Creative people daydream a lot and their daydreams are very imaginative.
While daydreaming is a state between being awake and in deep sleep where we access our intuition and imagination, deep sleep is where we touch base with deeper, more emotional subconscious processes and experiences many times too allegorical to have any practical application in real life, practicality being one of the chief charecteristics science use to evaluate the “creativity” of ideas or products.
Daydreaming on the other hand, or “active imagination”, is a less whimsical and arbitrary process that facilitates things such as creatively solving a math problem, coming up with a plot for a novel, or writing of a creative joke. All of these – we are told – come about through daydreaming, or reverie rather than deep sleep.
That doesn’t mean however that creative people don’t have imaginary dreams in deep sleep, but that imaginary daydreams are more known to play a significant factor in creative persuits.
The other day I found an old notebook where I had listed things that I would like to achieve in the near future. I had completely forgotten about this notebook long ago, but to my big surprise I had achieved many of the things on my list.
Now, the interesting thing was that I had not “set out” to do any of these things, nor had I produced a detailed action-list or five year plan.
It seemed as if they’d been achieved by their own accord.
Now, my own theory of how this happened is that during those five years, I not only had the luxury, but also inclination to often ask myself “if you had no obligations, let’s say you were fifteen years old again, what would you spend today doing?” And then I spent my day exactly that.
It seems as if the things we genuinely want to achieve most often are beyond our own day-to-day consciousness and therefore conscious control. Things that – if we only allow our self – can and will be achieved by “themselves”.
Which makes me conclude that, if you have a genuine desire and wish to achieve a certain thing, your mind and body will equip you with the joy and passion to do so. If – that is – you’re lucky enough to have some time set aside every day to follow your joy, even if you’re not really sure where it’ll take you, or why.
That’s what I would think is the best way to make things happen the way you want them to happen. As any other way of achieving things doesn’t sound very enjoyable to me.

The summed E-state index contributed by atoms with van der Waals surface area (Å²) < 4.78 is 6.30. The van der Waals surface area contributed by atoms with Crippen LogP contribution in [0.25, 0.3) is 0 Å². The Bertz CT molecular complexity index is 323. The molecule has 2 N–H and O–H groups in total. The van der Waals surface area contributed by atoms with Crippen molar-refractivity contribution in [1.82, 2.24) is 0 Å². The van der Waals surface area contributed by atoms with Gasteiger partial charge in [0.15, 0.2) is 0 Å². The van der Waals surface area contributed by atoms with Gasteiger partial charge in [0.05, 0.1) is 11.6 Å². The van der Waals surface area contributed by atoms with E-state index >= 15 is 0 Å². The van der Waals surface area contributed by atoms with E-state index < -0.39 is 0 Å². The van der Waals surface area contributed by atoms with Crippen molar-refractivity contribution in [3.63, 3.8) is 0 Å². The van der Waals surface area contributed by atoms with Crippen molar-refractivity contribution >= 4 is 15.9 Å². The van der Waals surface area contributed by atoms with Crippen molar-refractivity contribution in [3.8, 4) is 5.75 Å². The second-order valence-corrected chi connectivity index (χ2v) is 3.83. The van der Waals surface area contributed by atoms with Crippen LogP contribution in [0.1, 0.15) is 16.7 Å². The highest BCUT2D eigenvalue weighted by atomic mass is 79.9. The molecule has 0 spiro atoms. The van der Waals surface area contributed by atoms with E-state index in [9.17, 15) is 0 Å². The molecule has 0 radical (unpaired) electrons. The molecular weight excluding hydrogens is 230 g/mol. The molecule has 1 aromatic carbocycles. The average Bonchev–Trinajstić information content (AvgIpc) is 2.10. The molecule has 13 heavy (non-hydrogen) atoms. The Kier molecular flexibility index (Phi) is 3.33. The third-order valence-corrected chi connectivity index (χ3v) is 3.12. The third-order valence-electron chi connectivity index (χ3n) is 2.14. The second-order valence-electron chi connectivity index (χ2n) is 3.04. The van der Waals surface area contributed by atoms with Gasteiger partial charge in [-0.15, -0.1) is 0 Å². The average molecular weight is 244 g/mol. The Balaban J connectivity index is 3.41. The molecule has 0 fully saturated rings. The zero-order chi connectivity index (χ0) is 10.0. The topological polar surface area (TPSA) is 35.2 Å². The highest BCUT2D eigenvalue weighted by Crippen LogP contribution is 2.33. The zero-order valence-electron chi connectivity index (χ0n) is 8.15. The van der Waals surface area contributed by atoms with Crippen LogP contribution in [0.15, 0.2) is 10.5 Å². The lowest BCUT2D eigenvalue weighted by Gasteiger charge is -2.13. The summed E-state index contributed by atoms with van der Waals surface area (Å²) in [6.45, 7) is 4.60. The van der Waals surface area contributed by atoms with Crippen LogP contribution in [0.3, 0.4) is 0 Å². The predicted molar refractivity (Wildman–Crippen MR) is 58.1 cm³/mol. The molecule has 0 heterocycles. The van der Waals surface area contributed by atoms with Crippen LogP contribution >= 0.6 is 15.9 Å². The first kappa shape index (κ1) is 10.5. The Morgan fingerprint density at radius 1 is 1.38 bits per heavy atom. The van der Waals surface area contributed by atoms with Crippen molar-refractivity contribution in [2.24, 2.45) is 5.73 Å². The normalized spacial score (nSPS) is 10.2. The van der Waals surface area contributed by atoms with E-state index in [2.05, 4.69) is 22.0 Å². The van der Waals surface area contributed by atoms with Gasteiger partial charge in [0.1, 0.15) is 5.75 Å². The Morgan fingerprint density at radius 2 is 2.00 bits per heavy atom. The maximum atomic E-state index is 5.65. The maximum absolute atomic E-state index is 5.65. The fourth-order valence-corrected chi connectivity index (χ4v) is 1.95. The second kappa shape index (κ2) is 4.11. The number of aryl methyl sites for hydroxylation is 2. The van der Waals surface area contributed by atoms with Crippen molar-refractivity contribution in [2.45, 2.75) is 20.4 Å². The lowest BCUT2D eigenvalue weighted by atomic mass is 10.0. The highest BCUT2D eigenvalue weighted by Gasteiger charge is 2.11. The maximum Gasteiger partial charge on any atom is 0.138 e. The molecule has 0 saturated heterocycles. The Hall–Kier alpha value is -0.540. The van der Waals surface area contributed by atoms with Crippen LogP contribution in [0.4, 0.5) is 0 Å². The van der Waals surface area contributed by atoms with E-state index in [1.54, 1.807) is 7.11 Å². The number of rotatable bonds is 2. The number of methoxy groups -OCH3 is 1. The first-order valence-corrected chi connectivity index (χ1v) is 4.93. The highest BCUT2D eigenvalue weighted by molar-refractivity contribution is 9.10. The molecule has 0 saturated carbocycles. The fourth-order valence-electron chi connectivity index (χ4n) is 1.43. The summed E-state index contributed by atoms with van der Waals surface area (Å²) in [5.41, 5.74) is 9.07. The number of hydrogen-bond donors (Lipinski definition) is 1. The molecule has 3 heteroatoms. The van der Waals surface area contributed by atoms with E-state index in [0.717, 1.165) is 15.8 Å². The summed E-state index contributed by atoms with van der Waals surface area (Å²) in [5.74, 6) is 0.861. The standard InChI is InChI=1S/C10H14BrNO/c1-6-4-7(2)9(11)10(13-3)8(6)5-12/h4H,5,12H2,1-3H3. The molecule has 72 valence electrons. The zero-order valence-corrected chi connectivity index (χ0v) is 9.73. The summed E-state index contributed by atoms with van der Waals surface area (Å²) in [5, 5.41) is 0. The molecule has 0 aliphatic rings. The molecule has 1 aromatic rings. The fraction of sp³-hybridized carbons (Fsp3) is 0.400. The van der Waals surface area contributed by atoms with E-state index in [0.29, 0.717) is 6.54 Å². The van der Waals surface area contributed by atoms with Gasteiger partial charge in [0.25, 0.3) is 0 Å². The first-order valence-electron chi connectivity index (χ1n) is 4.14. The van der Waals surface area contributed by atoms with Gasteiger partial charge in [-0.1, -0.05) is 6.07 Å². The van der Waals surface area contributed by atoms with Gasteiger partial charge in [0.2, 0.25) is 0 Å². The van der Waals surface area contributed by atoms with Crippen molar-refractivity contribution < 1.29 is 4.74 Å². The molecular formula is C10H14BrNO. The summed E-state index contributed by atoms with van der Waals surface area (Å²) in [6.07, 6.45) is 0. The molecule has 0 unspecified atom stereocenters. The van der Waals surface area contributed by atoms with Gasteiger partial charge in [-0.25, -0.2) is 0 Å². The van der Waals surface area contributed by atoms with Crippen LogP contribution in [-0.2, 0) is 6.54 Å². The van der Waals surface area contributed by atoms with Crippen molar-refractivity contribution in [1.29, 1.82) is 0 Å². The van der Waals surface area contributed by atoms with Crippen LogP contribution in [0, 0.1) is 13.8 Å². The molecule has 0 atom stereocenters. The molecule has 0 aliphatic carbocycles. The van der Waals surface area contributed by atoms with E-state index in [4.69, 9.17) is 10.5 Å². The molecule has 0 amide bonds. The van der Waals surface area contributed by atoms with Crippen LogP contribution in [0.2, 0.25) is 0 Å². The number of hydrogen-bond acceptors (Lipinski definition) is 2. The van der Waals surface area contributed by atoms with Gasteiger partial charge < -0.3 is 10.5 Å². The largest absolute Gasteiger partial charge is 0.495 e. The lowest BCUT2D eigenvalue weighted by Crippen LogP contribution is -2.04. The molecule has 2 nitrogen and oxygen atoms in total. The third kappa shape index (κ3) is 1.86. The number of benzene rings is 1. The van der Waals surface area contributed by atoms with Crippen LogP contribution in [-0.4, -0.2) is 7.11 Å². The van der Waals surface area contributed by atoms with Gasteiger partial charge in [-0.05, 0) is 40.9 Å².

People ignore others that don’t have anything they need.
As humans we have a tendency to see the world as problems and other people as the solution to those problems.
When they aren’t, they become invisible to us.
Our true self on the other hand doesn’t see the world as a problem, but as it is – abundance, an abundance we like to share.
Suddenly, everyone is visible.
“Thousands of candles can be lighted from a single candle, and the life of the single candle will not be shortened. Happiness never decreases by being shared.”
Imagination is the tool your heart uses to get what it wants. It does so by producing a vision that is motivating enough for you to act upon. A visions basically mobilizes your mind and body for action. Not only that, a vision allows you to act coherently and with focus and determination over long spans of time.
Compare that to a Baboon.
Baboons don’t have much imagination or therefore vision. They loose interest in objects as soon as it leaves their line of sight. Sure, they can imagine bananas in the bag of a tourist, but that’s pretty much it.
Humans however sustain long-term goals by means of a vision. That is how we make airplanes, eiffel towers and particle accelerators.
In other words, imagination facilitates vision. The quality of imagination determines the quality of vision. The more imagination you have, the more outrageous, bold, and brilliant can your vision (and accomplishments) be.
Language on the other hand is the means by which we communicate our vision.
“Language has made us more than a group of pack-hunting monkeys – it’s made us a group of pack-hunting monkeys with a dream.” Terence McKenna